The investment in a Lafayette experience, as with most private national liberal arts colleges and universities, is considerable. While the College meets 100% of demonstrated need for all students, more substantial assistance is necessary. Starting with the 2022-23 incoming class of first-year students, the College will increase its no-loan threshold from $50,000 to $150,000. In other words, domestic students with a total family income up to $150,000 and with typical family assets for their income levels will have institutional needs met by grants and work-study.

Additionally, Lafayette is leading the way among elite liberal arts colleges and universities as it ends the use of the CSS Profile for first-year students entering the College in fall 2022 who attend high schools designated as high poverty (>=75% of the high school’s students receive free and reduced lunch). Students who qualify for this exemption also earn a waiver from submitting this form for the duration of their time at Lafayette.

The moves already have received coverage in The Chronicle of Higher Education.

The College is making these decisions in response to several key indicators that predict what will occur over the next 10 years in relation to the number of prospective students in our primary geographic market. These decisions are designed to position Lafayette for future success as well as eliminate barriers that can make low-income students feel unwelcome and excluded.

These steps forward may concern current Lafayette students who believe they would benefit from these initiatives. They can be assured that the Financial Aid Office works to meet 100% of demonstrated need and provides support strategies for students who may graduate with college loan debt. The financial aid team is eager to discuss those strategies with current students.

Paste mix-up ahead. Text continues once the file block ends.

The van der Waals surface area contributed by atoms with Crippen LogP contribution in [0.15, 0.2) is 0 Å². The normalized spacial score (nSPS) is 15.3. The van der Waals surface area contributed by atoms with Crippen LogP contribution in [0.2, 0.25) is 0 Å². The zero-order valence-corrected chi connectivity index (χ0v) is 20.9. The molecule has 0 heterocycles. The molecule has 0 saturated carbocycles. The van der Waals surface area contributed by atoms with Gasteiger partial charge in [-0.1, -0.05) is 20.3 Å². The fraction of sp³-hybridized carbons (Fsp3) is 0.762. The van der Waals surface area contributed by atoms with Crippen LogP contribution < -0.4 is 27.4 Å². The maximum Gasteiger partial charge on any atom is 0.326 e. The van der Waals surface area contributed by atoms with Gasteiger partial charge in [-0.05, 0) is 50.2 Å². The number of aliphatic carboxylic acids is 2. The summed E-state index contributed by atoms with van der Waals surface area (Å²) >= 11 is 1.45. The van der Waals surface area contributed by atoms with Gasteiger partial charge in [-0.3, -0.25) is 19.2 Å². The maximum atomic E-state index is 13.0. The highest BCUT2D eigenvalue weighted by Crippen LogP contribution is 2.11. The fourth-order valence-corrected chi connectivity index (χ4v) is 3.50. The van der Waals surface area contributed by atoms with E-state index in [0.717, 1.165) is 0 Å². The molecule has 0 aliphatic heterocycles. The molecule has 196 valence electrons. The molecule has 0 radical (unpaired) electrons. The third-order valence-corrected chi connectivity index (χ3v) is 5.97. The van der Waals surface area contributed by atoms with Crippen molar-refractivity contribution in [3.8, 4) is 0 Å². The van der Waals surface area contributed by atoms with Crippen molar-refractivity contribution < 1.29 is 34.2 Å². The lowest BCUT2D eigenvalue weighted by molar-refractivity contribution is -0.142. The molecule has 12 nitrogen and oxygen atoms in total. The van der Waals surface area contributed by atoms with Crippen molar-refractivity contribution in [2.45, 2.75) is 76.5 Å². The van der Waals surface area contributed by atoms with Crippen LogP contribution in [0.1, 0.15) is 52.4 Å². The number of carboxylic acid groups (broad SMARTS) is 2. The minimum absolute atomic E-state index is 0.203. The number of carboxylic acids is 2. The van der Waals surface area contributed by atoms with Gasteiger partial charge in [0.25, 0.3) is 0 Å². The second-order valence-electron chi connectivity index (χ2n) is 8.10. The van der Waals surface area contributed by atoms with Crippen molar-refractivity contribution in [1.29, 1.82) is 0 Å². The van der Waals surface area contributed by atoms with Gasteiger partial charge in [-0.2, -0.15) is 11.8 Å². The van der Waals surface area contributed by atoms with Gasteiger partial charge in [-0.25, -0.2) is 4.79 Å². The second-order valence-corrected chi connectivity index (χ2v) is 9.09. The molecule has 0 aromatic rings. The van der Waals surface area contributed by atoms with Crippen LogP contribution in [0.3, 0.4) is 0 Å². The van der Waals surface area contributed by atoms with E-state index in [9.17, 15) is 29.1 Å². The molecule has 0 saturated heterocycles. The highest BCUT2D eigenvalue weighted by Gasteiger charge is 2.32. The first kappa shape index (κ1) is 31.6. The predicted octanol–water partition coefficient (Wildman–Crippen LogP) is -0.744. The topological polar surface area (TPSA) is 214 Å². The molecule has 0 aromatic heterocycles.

Creating such a robust no-loan threshold brings with it an obligation to review and enhance where necessary campus life and academic support programs, ensuring access to them regardless of a student’s financial aid status.

The College also will work with the College Board to report back findings from this new approach to the CSS Profile in order to help guide other institutions and improve access for low-income and underrepresented students.

These initiatives add dimension to the College’s financial aid approach and create considerable opportunity to support many more Leopards in the years to come.  

CSS Profile

Created by the College Board, the CSS Profile is a financial aid application used for determining demonstrated need for institutional need-based grants and is a secondary form to FAFSA. The CSS Profile provides some colleges and universities a deeper and more precise look at an applicant’s financial background, important when awarding finite institutional resources.

Some feel that using the profile forces low-income applicants to further prove they are poor, with the application acting as another barrier to access and creating shame by placing the focus on finances rather than an applicant’s talent and ability. An additional burden to low-income students is a fee associated with the use of the profile that applicants must pay in order to share what’s collected with participating colleges, although the College Board recently announced that fees will be waived starting with the 2022-23 academic year for applicants from families whose adjusted gross incomes are $100,000 or less.

Many larger university systems have stopped using the profile while many elite liberal arts colleges and universities still rely on the detail it provides.

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